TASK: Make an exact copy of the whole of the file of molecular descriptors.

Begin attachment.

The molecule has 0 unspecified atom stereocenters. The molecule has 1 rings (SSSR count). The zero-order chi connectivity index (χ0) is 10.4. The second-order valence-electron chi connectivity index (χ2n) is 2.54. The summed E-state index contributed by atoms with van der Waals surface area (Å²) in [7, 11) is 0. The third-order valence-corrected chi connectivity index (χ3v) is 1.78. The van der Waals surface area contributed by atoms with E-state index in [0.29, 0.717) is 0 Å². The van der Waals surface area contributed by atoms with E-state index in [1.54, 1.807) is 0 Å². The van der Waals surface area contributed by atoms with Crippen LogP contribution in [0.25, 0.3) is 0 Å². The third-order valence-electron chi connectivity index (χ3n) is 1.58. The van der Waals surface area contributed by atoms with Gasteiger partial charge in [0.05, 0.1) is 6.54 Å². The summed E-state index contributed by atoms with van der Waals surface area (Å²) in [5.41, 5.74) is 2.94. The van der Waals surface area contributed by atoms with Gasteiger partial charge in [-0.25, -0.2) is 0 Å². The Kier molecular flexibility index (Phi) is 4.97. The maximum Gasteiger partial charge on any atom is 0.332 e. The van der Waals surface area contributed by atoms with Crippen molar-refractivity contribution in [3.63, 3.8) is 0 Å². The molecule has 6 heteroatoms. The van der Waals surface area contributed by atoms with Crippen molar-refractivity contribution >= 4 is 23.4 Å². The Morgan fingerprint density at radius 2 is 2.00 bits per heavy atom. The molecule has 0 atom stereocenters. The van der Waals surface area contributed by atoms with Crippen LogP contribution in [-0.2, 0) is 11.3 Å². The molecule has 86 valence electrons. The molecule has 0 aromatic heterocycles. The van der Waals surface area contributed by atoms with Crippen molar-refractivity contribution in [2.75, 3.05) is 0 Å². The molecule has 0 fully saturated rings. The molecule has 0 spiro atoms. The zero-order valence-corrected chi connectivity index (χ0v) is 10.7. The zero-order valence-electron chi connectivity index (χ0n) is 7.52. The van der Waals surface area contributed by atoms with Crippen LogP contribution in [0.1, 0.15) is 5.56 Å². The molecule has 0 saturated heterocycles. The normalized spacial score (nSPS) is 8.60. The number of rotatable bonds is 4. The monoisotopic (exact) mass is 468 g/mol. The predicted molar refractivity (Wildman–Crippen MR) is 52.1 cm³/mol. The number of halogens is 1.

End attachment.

The molecule has 0 unspecified atom stereocenters. The molecule has 1 rings (SSSR count). The zero-order chi connectivity index (χ0) is 10.4. The second-order valence-electron chi connectivity index (χ2n) is 2.54. The summed E-state index contributed by atoms with van der Waals surface area (Å²) in [7, 11) is 0. The third-order valence-corrected chi connectivity index (χ3v) is 1.78. The van der Waals surface area contributed by atoms with E-state index in [0.29, 0.717) is 0 Å². The van der Waals surface area contributed by atoms with E-state index in [1.54, 1.807) is 0 Å². The van der Waals surface area contributed by atoms with Crippen LogP contribution in [0.25, 0.3) is 0 Å². The third-order valence-electron chi connectivity index (χ3n) is 1.58. The van der Waals surface area contributed by atoms with Gasteiger partial charge in [0.05, 0.1) is 6.54 Å². The summed E-state index contributed by atoms with van der Waals surface area (Å²) in [5.41, 5.74) is 2.94. The van der Waals surface area contributed by atoms with Gasteiger partial charge in [-0.25, -0.2) is 0 Å². The Kier molecular flexibility index (Phi) is 4.97. The maximum Gasteiger partial charge on any atom is 0.332 e. The van der Waals surface area contributed by atoms with Crippen molar-refractivity contribution in [3.63, 3.8) is 0 Å². The molecule has 6 heteroatoms. The van der Waals surface area contributed by atoms with Crippen molar-refractivity contribution >= 4 is 23.4 Å². The Morgan fingerprint density at radius 2 is 2.00 bits per heavy atom. The molecule has 0 atom stereocenters. The van der Waals surface area contributed by atoms with Crippen LogP contribution in [-0.2, 0) is 11.3 Å². The molecule has 86 valence electrons. The molecule has 0 aromatic heterocycles. The van der Waals surface area contributed by atoms with Crippen molar-refractivity contribution in [2.75, 3.05) is 0 Å². The molecule has 0 fully saturated rings. The molecule has 0 spiro atoms. The zero-order valence-corrected chi connectivity index (χ0v) is 10.7. The zero-order valence-electron chi connectivity index (χ0n) is 7.52. The van der Waals surface area contributed by atoms with Crippen LogP contribution in [0.1, 0.15) is 5.56 Å². The molecule has 0 saturated heterocycles. The normalized spacial score (nSPS) is 8.60. The number of rotatable bonds is 4. The monoisotopic (exact) mass is 468 g/mol. The predicted molar refractivity (Wildman–Crippen MR) is 52.1 cm³/mol. The number of halogens is 1.